Records smashed at every turn – China’s remarkable trademark journey
A data-led exploration into the Chinese trademark market reveals that filing numbers at the Chinese registry have broken records yet again, while domestic applicants have overtaken their US counterparts in EU and UK filings for the first time.
The development of China’s trademark landscape has been extraordinary, to say the least, since 2012 when President Xi Jinping announced at the 18th National Congress of the Communist Party of China that the country will shift from being a manufacturer of Western products to housing its own world-leading brands (it was even announced last year that China’s State Council had approved an official Chinese Brands Day).
With this shift in China’s brand outlook, coupled with continued demand for Western products, application numbers at the State Administration of Industry and Commerce (SAIC) have broken records year on year. Chinese applicants have also been on a filing spree across the globe, with many of the country’s once-unknown brands on a fast track to becoming leading actors on the international stage.
As noted by Brand Finance in its China 300 2018 report (see http://brandfinance.com/images/upload/brand_finance_china_300_report_2018_website_version.pdf), Chinese brands across virtually all industry sectors have enjoyed an upsurge in brand value – to emphasise this point, China’s share of the global brand value among the 500 most valuable brands in the world has jumped by 888% over the last decade. Although most of these players remain confined to the local market, their strong domestic foundations will serve as a springboard for global expansion over the coming years. As such, there is a strong expectation that Chinese brands will increasingly grow in influence in the West.
Unsurprisingly, China’s nation brand value has also been on the rise. In the 2018 edition of Brand Finance’s Nation Brands report (see http://brandfinance.com/images/upload/bf_nation_brands_2017.pdf), the country’s brand (valued at over $10 trillion) leapt by 44% compared to the previous year – rapidly closing the gap with the United States, the leading nation brand.
In addition, BrandZ has noted in its Chinese Global Brand Builders 2018 report (see http://www.wpp.com/wpp/marketi...) that perceptions of Chinese brands are on the ascendant, especially among younger consumers. However, attitudes vary significantly depending on the country: the United Kingdom has the most positive attitude towards Chinese brands, while Japan has the most negative view. In any case, brand China will only grow stronger with the country’s influential involvement in cutting-edge areas such as artificial intelligence and machine learning. It is likely to be only a matter of time before Chinese brands are known around the world for innovation, rather than the ‘made in China’ label.
Dynamic legal and market developments
It is not just China’s brand profile that is undergoing a dramatic change. A series of legal and administrative developments are set to shake up the playing field for local rights holders and foreign market entrants alike.
Arguably the biggest change came in March with the surprise announcement that as part of a widespread bureaucratic reshuffle, the Chinese government plans to create a single mega IP agency to oversee all responsibilities for patents, trademarks and geographical indications. The planned scope of power of the new agency – the State Market Supervision Administration – is not yet fully known, but for now it appears that there will be no major disruptions to day-to-day trademark activities. Going forward, though, the reorganisation of China’s IP offices could have a profound effect on overall IP policy direction and the distribution of resources.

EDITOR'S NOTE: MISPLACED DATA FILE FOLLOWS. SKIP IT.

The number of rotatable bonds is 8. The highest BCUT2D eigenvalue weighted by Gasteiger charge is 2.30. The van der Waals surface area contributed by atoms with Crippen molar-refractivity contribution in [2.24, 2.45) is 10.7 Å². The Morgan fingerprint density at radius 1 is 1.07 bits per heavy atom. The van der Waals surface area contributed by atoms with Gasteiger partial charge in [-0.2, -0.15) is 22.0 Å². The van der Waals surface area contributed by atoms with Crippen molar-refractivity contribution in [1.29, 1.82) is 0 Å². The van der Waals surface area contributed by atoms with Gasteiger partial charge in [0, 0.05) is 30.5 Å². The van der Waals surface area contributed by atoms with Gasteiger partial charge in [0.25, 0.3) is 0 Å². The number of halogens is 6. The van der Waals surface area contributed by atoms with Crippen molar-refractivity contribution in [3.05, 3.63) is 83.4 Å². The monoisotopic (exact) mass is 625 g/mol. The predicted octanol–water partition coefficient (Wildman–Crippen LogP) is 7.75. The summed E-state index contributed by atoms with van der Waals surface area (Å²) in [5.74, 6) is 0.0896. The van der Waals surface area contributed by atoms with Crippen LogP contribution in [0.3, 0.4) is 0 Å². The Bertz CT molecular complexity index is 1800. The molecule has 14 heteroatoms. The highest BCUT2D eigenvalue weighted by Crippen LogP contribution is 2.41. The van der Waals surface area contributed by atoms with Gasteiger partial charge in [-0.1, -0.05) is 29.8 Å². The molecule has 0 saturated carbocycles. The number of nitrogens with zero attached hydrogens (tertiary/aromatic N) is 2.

The legal system is also being readjusted. In early 2018, China’s cabinet issued a policy roadmap that outlined its plans for IP judiciary reform in order to tighten up the IP litigation ecosystem. A number of specialised IP courts have also been set up in Beijing, Shanghai, Guangzhou and, more recently, Changsha and Shenzen.
Moreover, recent court decisions in favour of brand owners with tougher penalties for infringers seem to indicate that China is taking more decisive action against brand transgressors. With this stronger brand protection environment – not to mention the massive rise in application numbers – it should not come as a big shock that IP litigation in China rose by an eye-watering 40% over the last year. In 2017 there were over 200,000 Chinese IP cases; for comparison, the total number of cases for new patent, trademark and copyright cases in US federal courts during the same year was only 11,602, according to Lex Machina.
It is also worth noting that China continues to be a hotspot for counterfeit goods. In the 2017 edition of the Office of the US Trade Representative’s Special 301 Out-of-Cycle Review of Notorious Markets, Chinese marketplaces featured most prevalently. The report contends that China continues to be viewed by many as the primary source of counterfeit goods and that, while policies have been put in place to restrict the availability of fake goods, enforcement remains inconsistent. However, China has hit back by questioning the objectivity and credibility of the report. Although anti-counterfeiting procedures and strategies remain complex in China, the government continues to make inroads on the problem, such as with its recently launched luxury goods appraisal centre.